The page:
5-year-old stood firm when told at school 'It's wrong to pray'

Tuesday, April 8, 2014
Bob Kellogg (OneNewsNow.com)

A five-year-old public school student in Florida will now be homeschooled after she was told by a school official she couldn't say grace before eating her lunch.

Jeremy Dys of the Liberty Institute, who's representing the daughter of Marcos Perez, says Carillon Elementary School in Oviedo is in violation of the Department of Education guidelines that specifically protect children who want to pray before their meal.

"Look, a five-year-old girl bowing her head and folding her hands in silent thanks for her food will never violate the Constitution," Dys tells OneNewsNow. "Not only can this little girl and others across the country pray – if school officials don't let them, not only do they violate the Constitution they can lose federal funding."

To her credit, Dys says the little girl stood her ground when she was told it was wrong to pray. The senior counsel explains what transpired:

"The lunchroom supervisor said not to do that – and she said But it's good to pray – just like her parents had taught her. And the teacher responds not with an OK, go ahead, but with a No, it's wrong to pray. And good for this little girl – she turns around and says No, it is good to pray; and she tries to do it again but is stopped a second time."

Dys and the Perez family met with school officials on Monday, and during that meeting the offending official was identified.  The school has now opened a full investigation.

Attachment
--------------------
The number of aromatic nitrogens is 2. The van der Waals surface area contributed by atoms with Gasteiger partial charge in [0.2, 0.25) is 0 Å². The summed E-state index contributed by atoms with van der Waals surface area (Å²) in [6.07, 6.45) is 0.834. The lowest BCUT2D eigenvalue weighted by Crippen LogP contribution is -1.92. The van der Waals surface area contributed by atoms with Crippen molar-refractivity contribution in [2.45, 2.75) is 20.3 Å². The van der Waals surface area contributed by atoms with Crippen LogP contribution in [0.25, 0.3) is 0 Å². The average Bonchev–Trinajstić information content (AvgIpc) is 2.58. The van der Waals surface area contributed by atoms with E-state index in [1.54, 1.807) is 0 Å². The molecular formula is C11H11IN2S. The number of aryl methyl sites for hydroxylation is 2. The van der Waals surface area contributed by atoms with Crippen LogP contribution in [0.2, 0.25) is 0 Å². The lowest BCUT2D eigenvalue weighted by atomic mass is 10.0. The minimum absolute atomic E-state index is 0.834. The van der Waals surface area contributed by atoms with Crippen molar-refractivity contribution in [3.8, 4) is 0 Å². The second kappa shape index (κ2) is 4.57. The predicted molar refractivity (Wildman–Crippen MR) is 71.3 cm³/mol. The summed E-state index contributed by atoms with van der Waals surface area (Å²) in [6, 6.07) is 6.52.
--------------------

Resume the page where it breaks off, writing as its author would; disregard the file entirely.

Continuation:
Dys, Jeremy (WV Family Policy Council)

"We are grateful that Carillon Elementary School is now taking this matter seriously and conducting a thorough investigation," says Dys. "We hope that, at the conclusion of this investigation, school officials will apologize for this clear violation of the Perez family's religious liberty and begin to restore the trust of the community."

Along with the Liberty Institute statement was this statement by Marcos Perez, the girl's father: "My goal throughout this process has been to defend my daughter's religious liberty. I am thankful that the school now believes that something clearly happened when my daughter attempted to say grace and is taking swift action to correct the situation."

Mr. Perez had stated last week that while he believes they live in a good school district, he "in good conscience [couldn't] send our daughter to a school where her religious liberty has been compromised." For that reason, he said they were opting to teach her at home instead.

We moderate all reader comments, usually within 24 hours of posting (longer on weekends). Please limit your comment to 300 words or less and ensure it addresses the article - NOT another reader's comments. Comments that contain a link (URL), an inordinate number of words in ALL CAPS, rude remarks directed at other readers, or profanity/vulgarity will not be approved. More details




How much lasting impact do you expect from the Project Veritas Action videos?





State Department releases another classified Clinton email
Hacked emails: Clinton pushed for charity meeting in Morocco
More than 4-million votes already cast
Trump, Clinton trade caustic barbs as roast turns bitter
U.S. internet repeatedly disrupted by cyberattacks on key firm
Landlord acquitted of manslaughter in fire that killed 6
Pastor, 3 others guilty in church beating that killed teen
Iraqis raise flag over church in town near Mosul


'Never has government been more involved in rigging an election'
Black neighborhood mob leaves 2 Louisiana officers hospitalized
Oh, that war on cops
An establishment in panic
Hillary Clinton’s dishonesty was on display in final debate


Cartoon of the Day


Just 5 words would disarm the public

An attorney with Liberty Counsel doesn't think much of a former Supreme Court justice's idea of modifying the Constitution to deprive Americans of their constitutional right to bear arms.